"A number of Boko Haram commanders" were freed as part of Thursday's release of the girls, a source close to the negotiations between the Islamist militant group and the Nigerian government said on condition of anonymity.
This contrasts with what the Nigerian government has said, which is that the girls' release was not a prisoner exchange.
"This was not a swap," Nigerian Information Minister Alhaji Lai Mohammed said Thursday. "It is a release, the product of painstaking negotiations and trust on both sides."
A separate source, one with direct knowledge about the girls' release, told CNN Thursday that no captive Boko Haram fighters were released in exchange for the girls.
The 21 that Boko Haram released Thursday were among the 276 girls and women, ages 16 to 18, that militants herded from bed in the middle of the night at a boarding school in Chibok, Nigeria, in April 2014 -- a kidnapping that spurred global outrage.
As many as 57 girls escaped almost immediately in 2014, and one was found this spring
. Just under 200 remain unaccounted for after their release.
The 21 were freed before dawn Thursday in the northeastern Nigerian town of Banki, near the border with Cameroon, the first anonymous source said.
The Nigerian government did not release terms of the arrangement, but said that it came after negotiations brokered by the International Committee of the Red Cross and the Swiss government.
Chibok is in northeastern Borno state, where Boko Haram is strongest. The militants were believed to have taken their captives to the dense Sambisa forest, a reputed Boko Haram stronghold.
The terror group, which pledged allegiance to ISIS in March 2015, aims to impose a stricter enforcement of Sharia law across Africa's most populous nation, which has a Christian-majority south and a Muslim-majority north.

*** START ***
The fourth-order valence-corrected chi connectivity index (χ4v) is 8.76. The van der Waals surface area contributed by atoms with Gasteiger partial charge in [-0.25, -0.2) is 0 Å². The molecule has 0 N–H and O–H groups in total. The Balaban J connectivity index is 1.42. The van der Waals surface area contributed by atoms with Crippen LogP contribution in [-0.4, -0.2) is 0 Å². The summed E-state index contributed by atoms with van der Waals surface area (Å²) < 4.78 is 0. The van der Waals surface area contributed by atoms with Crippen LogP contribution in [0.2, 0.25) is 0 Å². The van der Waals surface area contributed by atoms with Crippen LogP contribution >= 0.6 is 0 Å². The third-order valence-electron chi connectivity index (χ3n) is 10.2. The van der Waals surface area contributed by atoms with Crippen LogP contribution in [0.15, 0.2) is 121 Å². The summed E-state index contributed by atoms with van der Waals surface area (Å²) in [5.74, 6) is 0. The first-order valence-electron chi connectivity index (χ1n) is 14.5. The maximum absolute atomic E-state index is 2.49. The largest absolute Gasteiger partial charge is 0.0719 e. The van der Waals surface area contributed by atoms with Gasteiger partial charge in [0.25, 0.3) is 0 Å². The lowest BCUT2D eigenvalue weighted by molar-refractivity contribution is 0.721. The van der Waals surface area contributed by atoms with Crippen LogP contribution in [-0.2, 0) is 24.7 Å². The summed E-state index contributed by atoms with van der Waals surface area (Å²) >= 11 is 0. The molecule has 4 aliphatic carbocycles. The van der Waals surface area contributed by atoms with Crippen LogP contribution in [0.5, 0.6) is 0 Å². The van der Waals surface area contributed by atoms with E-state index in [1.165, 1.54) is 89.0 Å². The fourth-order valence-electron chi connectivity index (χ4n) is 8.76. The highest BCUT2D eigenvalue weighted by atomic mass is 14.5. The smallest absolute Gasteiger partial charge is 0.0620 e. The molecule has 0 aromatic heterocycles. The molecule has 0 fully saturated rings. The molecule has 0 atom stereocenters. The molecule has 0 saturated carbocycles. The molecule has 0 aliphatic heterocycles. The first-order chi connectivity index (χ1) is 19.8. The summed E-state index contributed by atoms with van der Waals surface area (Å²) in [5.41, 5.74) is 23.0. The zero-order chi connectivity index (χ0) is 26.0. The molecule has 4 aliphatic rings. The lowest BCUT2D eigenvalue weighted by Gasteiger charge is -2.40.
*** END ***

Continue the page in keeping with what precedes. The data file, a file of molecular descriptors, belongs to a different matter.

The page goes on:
Since the group launched an uprising in the northeast in 2009, thousands of people have been killed in the conflict and about 2 million people have been displaced, according to the UN's Office for the Coordination of Humanitarian Affairs. Boko Haram also is blamed for attacks in neighboring countries.
The girls' release comes amid an apparent split in the terror group, with ISIS introducing an alleged Boko Haram leader in the summer
even as Boko Haram's longtime chief maintained that he still was in charge.
The 2014 kidnapping prompted global figures such as Pakistani education activist Malala Yousafzai
and US first lady Michelle Obama to support a #BringBackOurGirls campaign on social media.
Series of videos showed captives this year
The students' release also comes amid pressure from the girls' families on the Nigerian government to secure their freedom from whomever still held them.
The pressure increased as Boko Haram, or groups claiming to represent it, issued videos over a period of months showing some of the kidnapped students, apparently to prove to the government that some were alive and to make demands, such as the release of captured Boko Haram fighters.
This includes a recording, believed to have been recorded in December, that CNN exclusively obtained in April
showing 15 of the girls.
Another video, addressed to the girls' families in August
, shows 50 girls wearing headscarves. A father of one of the captives told CNN that his daughter and other Chibok students were in the video.
In that recording, a militant says that 40 girls were married off. The militant claims some girls were killed in a Nigerian airstrike.
A Boko Haram insider told CNN in August that despite the leadership split, longtime leader Abubakar Shekau still controlled the Chibok girls
and was thought to be hiding in the forest.
According to the Global Terrorism Index released last year, Boko Haram was the world's deadliest terrorist group in 2014, before it pledged allegiance to ISIS, the terror group that controls parts of Syria and Iraq.
That year, the GTI said, Boko Haram was responsible for 6,644 deaths, compared with ISIS, which was responsible for 6,073.